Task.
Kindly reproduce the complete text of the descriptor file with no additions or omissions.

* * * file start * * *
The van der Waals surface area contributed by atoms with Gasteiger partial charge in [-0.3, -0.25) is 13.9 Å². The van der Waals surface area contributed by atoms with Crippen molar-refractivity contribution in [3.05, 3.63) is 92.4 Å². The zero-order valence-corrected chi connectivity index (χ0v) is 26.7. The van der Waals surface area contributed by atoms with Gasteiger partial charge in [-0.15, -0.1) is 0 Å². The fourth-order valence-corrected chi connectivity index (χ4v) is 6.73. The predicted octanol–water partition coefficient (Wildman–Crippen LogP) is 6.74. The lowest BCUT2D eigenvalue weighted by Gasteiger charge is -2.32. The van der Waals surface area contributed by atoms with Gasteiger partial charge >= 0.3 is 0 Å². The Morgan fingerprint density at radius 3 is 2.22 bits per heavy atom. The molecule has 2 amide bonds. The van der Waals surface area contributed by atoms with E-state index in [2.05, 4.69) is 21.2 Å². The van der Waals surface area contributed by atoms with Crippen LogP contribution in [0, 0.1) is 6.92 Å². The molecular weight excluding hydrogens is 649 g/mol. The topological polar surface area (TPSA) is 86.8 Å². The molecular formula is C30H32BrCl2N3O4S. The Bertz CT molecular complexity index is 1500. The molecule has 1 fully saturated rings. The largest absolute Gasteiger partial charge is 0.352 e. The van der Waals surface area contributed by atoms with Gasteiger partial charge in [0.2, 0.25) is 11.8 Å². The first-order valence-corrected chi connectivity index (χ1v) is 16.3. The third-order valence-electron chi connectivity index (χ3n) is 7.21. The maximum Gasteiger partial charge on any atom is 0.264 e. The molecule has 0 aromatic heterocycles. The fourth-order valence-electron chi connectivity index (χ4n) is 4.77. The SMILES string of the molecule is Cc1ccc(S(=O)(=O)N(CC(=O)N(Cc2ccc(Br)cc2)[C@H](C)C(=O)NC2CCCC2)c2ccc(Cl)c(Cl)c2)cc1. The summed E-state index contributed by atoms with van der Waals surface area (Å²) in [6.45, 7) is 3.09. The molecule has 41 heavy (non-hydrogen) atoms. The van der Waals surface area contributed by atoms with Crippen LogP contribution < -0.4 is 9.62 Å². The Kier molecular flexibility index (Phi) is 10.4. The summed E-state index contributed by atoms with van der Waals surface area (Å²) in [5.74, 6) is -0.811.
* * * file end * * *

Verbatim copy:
The van der Waals surface area contributed by atoms with Gasteiger partial charge in [-0.3, -0.25) is 13.9 Å². The van der Waals surface area contributed by atoms with Crippen molar-refractivity contribution in [3.05, 3.63) is 92.4 Å². The zero-order valence-corrected chi connectivity index (χ0v) is 26.7. The van der Waals surface area contributed by atoms with Gasteiger partial charge in [-0.15, -0.1) is 0 Å². The fourth-order valence-corrected chi connectivity index (χ4v) is 6.73. The predicted octanol–water partition coefficient (Wildman–Crippen LogP) is 6.74. The lowest BCUT2D eigenvalue weighted by Gasteiger charge is -2.32. The van der Waals surface area contributed by atoms with Gasteiger partial charge >= 0.3 is 0 Å². The Morgan fingerprint density at radius 3 is 2.22 bits per heavy atom. The molecule has 2 amide bonds. The van der Waals surface area contributed by atoms with E-state index in [2.05, 4.69) is 21.2 Å². The van der Waals surface area contributed by atoms with Crippen LogP contribution in [0, 0.1) is 6.92 Å². The molecular weight excluding hydrogens is 649 g/mol. The topological polar surface area (TPSA) is 86.8 Å². The molecular formula is C30H32BrCl2N3O4S. The Bertz CT molecular complexity index is 1500. The molecule has 1 fully saturated rings. The largest absolute Gasteiger partial charge is 0.352 e. The van der Waals surface area contributed by atoms with Gasteiger partial charge in [0.2, 0.25) is 11.8 Å². The first-order valence-corrected chi connectivity index (χ1v) is 16.3. The third-order valence-electron chi connectivity index (χ3n) is 7.21. The maximum Gasteiger partial charge on any atom is 0.264 e. The molecule has 0 aromatic heterocycles. The fourth-order valence-electron chi connectivity index (χ4n) is 4.77. The SMILES string of the molecule is Cc1ccc(S(=O)(=O)N(CC(=O)N(Cc2ccc(Br)cc2)[C@H](C)C(=O)NC2CCCC2)c2ccc(Cl)c(Cl)c2)cc1. The summed E-state index contributed by atoms with van der Waals surface area (Å²) in [6.45, 7) is 3.09. The molecule has 41 heavy (non-hydrogen) atoms. The van der Waals surface area contributed by atoms with Crippen LogP contribution < -0.4 is 9.62 Å². The Kier molecular flexibility index (Phi) is 10.4. The summed E-state index contributed by atoms with van der Waals surface area (Å²) in [5.74, 6) is -0.811.